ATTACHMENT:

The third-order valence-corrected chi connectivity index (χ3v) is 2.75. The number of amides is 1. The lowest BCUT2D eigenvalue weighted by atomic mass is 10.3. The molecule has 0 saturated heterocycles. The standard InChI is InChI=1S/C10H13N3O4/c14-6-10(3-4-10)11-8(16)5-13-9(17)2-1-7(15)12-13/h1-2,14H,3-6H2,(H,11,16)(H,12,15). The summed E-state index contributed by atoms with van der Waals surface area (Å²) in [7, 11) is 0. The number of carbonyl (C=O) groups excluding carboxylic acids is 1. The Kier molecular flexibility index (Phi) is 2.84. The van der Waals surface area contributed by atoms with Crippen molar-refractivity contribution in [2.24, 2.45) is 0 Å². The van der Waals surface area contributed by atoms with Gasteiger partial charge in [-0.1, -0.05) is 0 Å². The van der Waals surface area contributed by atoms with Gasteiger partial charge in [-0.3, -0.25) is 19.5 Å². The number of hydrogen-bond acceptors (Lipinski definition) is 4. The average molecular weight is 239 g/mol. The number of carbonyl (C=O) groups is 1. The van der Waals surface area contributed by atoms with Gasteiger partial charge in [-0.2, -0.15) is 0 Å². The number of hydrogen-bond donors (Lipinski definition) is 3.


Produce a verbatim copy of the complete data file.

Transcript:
The third-order valence-corrected chi connectivity index (χ3v) is 2.75. The number of amides is 1. The lowest BCUT2D eigenvalue weighted by atomic mass is 10.3. The molecule has 0 saturated heterocycles. The standard InChI is InChI=1S/C10H13N3O4/c14-6-10(3-4-10)11-8(16)5-13-9(17)2-1-7(15)12-13/h1-2,14H,3-6H2,(H,11,16)(H,12,15). The summed E-state index contributed by atoms with van der Waals surface area (Å²) in [7, 11) is 0. The number of carbonyl (C=O) groups excluding carboxylic acids is 1. The Kier molecular flexibility index (Phi) is 2.84. The van der Waals surface area contributed by atoms with Crippen molar-refractivity contribution in [2.24, 2.45) is 0 Å². The van der Waals surface area contributed by atoms with Gasteiger partial charge in [-0.1, -0.05) is 0 Å². The van der Waals surface area contributed by atoms with Gasteiger partial charge in [-0.3, -0.25) is 19.5 Å². The number of hydrogen-bond acceptors (Lipinski definition) is 4. The average molecular weight is 239 g/mol. The number of carbonyl (C=O) groups is 1. The van der Waals surface area contributed by atoms with Gasteiger partial charge in [-0.2, -0.15) is 0 Å². The number of hydrogen-bond donors (Lipinski definition) is 3.